Emotional Intelligence: Digital age

Understanding Emotional: 
Intelligence Emotional intelligence is something that many people talk about, especially professionals and those who are particularly passionate about
self-awareness and self-growth.

This personality trait must be developed.

Although some people may have an easier tendency to develop their emotional awareness, no one is actually born with this personality trait. It is a learned trait that anyone can develop in their life. Being emotionally intelligent means that you can identify your own emotions and manage them effectively.

You can also identify the emotions of others and understand how your own actions and behaviors will directly affect other people. By having the ability to manage and control your emotions in this way, you can censor how you choose to express your emotions and express them in a way that portrays emotional maturity. For example, those who are not emotionally intelligent may respond to an angry stimulus with a temper tantrum. However, someone who is emotionally intelligent would have the ability to express their anger through conversation and diffuse their angry feelings in a way that would not harm or hurt anyone else.

In this example, the person who lacks emotional intelligence would likely say things that would be harmful and rude and may do and say things that they regret. If the anger was directed toward their boss, for example, they may quit their job on a whim with no alternative solutions to bring in money, therefore resulting in them being left with unpaid bills at the end of the month. This would all be a consequence of an uncontrolled angry outburst. However, the person who expressed themselves through emotional intelligence would be able to effectively communicate with their boss and choose a positive solution to diffuse their angry feelings without harming anyone or risking their livelihood.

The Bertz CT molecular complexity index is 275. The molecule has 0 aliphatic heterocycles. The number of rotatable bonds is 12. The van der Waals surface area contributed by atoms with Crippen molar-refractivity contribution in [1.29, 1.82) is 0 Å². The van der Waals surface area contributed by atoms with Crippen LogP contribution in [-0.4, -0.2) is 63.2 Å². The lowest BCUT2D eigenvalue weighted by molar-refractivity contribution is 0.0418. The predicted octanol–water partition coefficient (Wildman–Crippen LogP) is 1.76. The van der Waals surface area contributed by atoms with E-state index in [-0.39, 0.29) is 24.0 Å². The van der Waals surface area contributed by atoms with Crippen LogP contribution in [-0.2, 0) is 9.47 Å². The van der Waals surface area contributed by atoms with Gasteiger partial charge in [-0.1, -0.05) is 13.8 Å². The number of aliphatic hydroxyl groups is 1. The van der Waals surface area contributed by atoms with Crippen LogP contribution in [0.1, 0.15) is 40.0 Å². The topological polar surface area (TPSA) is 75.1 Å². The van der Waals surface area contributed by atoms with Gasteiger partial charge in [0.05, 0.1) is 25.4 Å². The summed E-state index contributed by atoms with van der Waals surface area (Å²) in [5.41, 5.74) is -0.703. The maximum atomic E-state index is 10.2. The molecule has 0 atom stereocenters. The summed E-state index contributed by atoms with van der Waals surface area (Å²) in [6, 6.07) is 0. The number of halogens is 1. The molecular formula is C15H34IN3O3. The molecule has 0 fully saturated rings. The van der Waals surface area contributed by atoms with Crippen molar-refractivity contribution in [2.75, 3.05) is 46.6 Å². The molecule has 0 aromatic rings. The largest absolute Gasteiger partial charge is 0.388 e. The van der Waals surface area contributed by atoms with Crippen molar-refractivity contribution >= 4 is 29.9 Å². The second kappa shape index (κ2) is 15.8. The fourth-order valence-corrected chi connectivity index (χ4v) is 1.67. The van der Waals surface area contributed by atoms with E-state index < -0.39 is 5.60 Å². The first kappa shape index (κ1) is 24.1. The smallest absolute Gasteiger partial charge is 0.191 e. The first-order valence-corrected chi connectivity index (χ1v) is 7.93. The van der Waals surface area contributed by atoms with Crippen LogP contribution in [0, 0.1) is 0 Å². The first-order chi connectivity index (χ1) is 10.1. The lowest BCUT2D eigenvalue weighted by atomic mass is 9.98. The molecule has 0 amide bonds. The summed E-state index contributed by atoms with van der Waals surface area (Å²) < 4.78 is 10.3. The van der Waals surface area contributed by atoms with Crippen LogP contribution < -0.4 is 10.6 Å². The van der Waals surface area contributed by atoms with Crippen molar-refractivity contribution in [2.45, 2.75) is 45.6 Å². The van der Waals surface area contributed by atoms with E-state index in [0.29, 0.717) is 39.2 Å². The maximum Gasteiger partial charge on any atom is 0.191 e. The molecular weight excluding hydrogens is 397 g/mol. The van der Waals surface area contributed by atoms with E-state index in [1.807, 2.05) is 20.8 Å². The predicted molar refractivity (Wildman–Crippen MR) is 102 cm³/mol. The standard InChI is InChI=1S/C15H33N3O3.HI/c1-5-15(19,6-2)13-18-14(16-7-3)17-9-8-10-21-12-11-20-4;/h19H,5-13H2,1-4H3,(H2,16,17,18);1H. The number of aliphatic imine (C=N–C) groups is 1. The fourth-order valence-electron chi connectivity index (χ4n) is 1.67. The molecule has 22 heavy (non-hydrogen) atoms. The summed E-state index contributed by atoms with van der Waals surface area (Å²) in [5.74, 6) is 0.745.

It is said that emotional intelligence is built up through three primary skills: emotional awareness, the ability to manage your emotions including through regulating your own emotions and using effective strategies to cheer up or calm down other people, and the ability to use your emotions to drive positive change such as to discover a solution to a problem.

The idea of emotional intelligence was proposed in 1989 by Stanley Greespan. Greespan proposed a model that was used to describe emotional intelligence and what qualities were required in order for a person to be considered emotionally intelligent.

The following year, in 1990, two additional psychologists, Peter Salovey and John Mayer, published an additional publication discussing emotional intelligence. The term did not become widely recognized until later in 1995, however, when Daniel Goleman introduced a book titled“Emotional Intelligence”. Ever since the book was released, scientists and psychologists alike have been criticizing and studying the book to discover exactly what emotional intelligence is and why people should be interested in this term.

At this time there are a variety of models that determine what emotional intelligence is, what is required in order to be emotionally intelligent, and how one can develop emotional intelligence. The common thesis always comes back to one’s ability to manage and control their own emotions and emotionally cheer up or calm down others, one’s ability to use emotions to drive positive change, and one’s emotional awareness, as we have previously discussed.

Benefits of Emotional Intelligence Emotional intelligence is a vital trait that people in the professional world often require if they are going to achieve any form of success in their industry. Because of how much power people in various professional positions hold, it is important that they are capable of being emotionally intelligent so that they can make smart decisions and work together well with their teams. Without emotional intelligence, they may make decisions at the detriment of the company. Emotional intelligence isn’t only used for professionals, however. Everyone can benefit from learning emotional intelligence.The following are many benefits that you can expect when you begin developing your emotional intelligence.